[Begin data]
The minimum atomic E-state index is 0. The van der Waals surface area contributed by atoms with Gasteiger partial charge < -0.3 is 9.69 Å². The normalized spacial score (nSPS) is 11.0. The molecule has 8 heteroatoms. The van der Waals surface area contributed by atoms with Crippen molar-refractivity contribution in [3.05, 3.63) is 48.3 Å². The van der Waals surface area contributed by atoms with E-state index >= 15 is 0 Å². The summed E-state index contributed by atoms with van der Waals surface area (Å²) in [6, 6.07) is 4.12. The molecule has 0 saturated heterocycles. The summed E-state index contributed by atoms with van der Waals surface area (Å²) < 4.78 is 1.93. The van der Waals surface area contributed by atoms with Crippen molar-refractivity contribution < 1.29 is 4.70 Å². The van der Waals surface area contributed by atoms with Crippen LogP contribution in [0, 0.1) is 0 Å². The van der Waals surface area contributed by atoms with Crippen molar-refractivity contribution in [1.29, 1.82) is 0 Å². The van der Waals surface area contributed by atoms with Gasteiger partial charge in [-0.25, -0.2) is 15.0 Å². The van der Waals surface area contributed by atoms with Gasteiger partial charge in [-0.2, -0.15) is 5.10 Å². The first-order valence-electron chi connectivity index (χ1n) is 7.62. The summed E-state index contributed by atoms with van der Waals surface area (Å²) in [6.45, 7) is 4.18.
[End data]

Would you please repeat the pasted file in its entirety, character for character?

The minimum atomic E-state index is 0. The van der Waals surface area contributed by atoms with Gasteiger partial charge < -0.3 is 9.69 Å². The normalized spacial score (nSPS) is 11.0. The molecule has 8 heteroatoms. The van der Waals surface area contributed by atoms with Crippen molar-refractivity contribution in [3.05, 3.63) is 48.3 Å². The van der Waals surface area contributed by atoms with E-state index >= 15 is 0 Å². The summed E-state index contributed by atoms with van der Waals surface area (Å²) in [6, 6.07) is 4.12. The molecule has 0 saturated heterocycles. The summed E-state index contributed by atoms with van der Waals surface area (Å²) < 4.78 is 1.93. The van der Waals surface area contributed by atoms with Crippen molar-refractivity contribution < 1.29 is 4.70 Å². The van der Waals surface area contributed by atoms with Crippen LogP contribution in [0, 0.1) is 0 Å². The van der Waals surface area contributed by atoms with Crippen molar-refractivity contribution in [1.29, 1.82) is 0 Å². The van der Waals surface area contributed by atoms with Gasteiger partial charge in [-0.25, -0.2) is 15.0 Å². The van der Waals surface area contributed by atoms with Gasteiger partial charge in [-0.2, -0.15) is 5.10 Å². The first-order valence-electron chi connectivity index (χ1n) is 7.62. The summed E-state index contributed by atoms with van der Waals surface area (Å²) in [6.45, 7) is 4.18.